David Stalling

There’s a once beautiful spot along the river behind my apartment where I used to occasional sit on a large, flat-topped rock and enjoy my coffee. Now it’s one of many urban campsites throughout Missoula, homes of the homeless.

People who can’t afford the $1,200 monthly rent for studio apartments, or the $600,000-plus price even small homes now go for around here, or the $1.5 million dollar homes being built in the Bitterroot Valley just south of here.

I walked down there with my coffee this morning to check it out because a neighbor of mine, a woman I like, said the homeless man living there yelled at her and threatened her when she recently walked down there with her dog. Now she’s afraid to walk around. She’s going to buy some pepper spray.

No homeless person was home when I walked down there. But the garbage, the graffiti, the cigarette butts, the human feces and toilet paper, the mess, the stench of urine . . . It’s all a bit emotionally overwhelming to me. It’s disgusting. It’s annoying. It’s sad. It’s depressing. All the same emotions I struggled with while working for Mountain Line, driving bus loads of homeless people with mental health issues who triggered my own mental health issues, including anger, that eventually got me fired.

I have a lot empathy for the homeless. I think I understand, or at least I try to understand what led them to where they are. At least some of them. I was fortunate; I have a wonderful, compassionate former wife who let me live in her basement for years, and family and friends who helped me despite my best efforts to drive them away with my anger, insults and self-destructive behaviors including drug abuse. I also received, and continue to receive, help from the Veteran’s Administration.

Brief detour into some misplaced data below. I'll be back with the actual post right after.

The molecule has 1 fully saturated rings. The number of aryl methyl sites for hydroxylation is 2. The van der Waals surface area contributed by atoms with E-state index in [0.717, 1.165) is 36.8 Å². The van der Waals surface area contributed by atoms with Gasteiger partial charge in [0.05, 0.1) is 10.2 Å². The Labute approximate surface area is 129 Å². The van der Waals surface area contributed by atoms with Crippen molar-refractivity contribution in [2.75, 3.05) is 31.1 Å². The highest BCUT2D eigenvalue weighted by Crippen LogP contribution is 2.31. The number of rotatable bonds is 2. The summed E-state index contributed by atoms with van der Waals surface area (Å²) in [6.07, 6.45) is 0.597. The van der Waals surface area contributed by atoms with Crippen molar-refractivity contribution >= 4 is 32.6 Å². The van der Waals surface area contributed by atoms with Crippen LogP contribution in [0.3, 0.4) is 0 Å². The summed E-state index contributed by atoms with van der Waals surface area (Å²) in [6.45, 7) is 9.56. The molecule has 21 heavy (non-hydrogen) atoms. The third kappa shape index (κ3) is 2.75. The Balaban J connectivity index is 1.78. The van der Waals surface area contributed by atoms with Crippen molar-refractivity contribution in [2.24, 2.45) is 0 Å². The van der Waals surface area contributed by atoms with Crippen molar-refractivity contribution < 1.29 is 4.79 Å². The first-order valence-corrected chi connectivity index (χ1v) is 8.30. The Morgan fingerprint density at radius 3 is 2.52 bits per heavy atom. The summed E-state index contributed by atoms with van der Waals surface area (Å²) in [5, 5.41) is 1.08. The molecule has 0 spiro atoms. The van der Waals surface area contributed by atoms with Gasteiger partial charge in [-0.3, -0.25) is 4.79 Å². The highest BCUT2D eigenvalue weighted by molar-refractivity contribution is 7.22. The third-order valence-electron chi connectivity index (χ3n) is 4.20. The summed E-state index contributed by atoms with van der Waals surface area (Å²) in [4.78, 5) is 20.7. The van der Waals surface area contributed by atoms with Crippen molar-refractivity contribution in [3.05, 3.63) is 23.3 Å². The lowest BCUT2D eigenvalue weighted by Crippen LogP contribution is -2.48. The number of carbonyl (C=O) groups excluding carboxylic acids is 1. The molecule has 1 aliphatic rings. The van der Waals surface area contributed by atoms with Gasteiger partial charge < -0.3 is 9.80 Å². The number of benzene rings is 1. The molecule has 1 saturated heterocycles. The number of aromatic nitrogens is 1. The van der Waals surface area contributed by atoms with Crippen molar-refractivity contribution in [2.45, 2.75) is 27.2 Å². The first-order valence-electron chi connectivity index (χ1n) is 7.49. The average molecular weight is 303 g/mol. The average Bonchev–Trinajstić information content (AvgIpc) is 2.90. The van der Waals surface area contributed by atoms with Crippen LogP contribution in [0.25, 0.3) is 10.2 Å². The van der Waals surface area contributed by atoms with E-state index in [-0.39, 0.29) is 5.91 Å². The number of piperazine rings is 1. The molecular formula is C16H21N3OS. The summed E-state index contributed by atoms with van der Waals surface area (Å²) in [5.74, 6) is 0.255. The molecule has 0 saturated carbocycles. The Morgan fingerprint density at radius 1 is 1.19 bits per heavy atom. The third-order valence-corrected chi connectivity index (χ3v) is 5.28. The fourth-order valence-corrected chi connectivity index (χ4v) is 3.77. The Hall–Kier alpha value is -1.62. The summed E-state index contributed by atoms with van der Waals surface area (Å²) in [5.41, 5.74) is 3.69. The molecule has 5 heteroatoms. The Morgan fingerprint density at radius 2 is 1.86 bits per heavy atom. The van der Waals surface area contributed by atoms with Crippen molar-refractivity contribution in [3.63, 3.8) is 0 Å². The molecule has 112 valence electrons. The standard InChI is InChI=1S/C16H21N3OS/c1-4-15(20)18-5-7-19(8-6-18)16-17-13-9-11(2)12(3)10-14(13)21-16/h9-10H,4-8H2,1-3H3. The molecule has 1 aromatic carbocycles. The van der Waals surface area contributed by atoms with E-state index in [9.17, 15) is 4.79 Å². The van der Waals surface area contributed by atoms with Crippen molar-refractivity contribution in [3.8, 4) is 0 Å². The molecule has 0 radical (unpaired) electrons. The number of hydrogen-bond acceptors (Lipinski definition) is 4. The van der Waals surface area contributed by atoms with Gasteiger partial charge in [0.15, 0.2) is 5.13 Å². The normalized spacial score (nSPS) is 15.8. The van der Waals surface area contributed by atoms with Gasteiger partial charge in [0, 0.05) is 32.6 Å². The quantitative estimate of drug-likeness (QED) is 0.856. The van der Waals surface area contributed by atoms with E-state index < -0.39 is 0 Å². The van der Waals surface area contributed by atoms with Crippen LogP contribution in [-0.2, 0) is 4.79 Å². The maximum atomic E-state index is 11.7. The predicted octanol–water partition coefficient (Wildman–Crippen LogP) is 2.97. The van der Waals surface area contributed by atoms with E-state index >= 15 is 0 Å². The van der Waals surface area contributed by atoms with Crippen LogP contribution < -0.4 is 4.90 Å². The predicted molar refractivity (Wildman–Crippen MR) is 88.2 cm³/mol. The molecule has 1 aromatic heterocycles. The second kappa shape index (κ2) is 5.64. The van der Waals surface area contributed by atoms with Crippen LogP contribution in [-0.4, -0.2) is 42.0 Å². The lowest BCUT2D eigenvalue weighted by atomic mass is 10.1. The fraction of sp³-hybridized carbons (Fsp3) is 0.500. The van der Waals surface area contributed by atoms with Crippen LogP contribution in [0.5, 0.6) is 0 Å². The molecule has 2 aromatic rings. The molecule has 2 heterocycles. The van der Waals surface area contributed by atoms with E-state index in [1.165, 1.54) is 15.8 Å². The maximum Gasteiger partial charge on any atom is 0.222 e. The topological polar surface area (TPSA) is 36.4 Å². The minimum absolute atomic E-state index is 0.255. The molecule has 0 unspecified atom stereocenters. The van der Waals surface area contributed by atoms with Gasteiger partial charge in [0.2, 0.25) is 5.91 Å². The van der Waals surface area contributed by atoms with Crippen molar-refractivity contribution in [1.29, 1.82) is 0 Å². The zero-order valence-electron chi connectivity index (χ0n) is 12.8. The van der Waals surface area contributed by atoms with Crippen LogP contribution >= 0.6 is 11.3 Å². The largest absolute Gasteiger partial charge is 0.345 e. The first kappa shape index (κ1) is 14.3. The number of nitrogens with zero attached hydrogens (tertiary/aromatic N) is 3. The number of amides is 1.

It’s a tough, complex issue with no simple solutions. But something has to be done. I know the most successful efforts begin with safe, permanent housing (“Housing First”) where people can get past their worries and stress about where they’re going to sleep, and what they’re going to eat, and focus on the difficult work of dealing with challenging, seemingly insurmountable mental health and related addiction issues. Of course, this also requires mental health professionals, addiction counselors, therapists and others. It’s expensive. Taxes are already high.

So we turn our backs, or worse. Some make thoughtless, ignorant, inaccurate statements such as, “They should just go get jobs,” “or we should put them on a bus and ship them to Seattle,” or “If we help them more will come,” or “I’m not paying to help lazy useless drug addicts.” (Some of those folks are the same people building or buying $1.5 million dollar homes in the Bitterroot.)

Not all homeless people want help. Many refuse to move into available homes and shelters because they don’t like rules and authority. But much of that is a reflection of mental health and addiction issues. Denial is a part of addictive thinking. The first step is to admit you have a problem. Tough love should be part of any and all proposed solutions.

I don’t pretend to have all the answers. But there are professionals with knowledge, experience and answers. We should listen to them, work with them and seek tough but compassionate solutions. A growing and expanding homeless population is a symptom of a societal illness. We need to examine, diagnose and treat it or it will continue to get worse.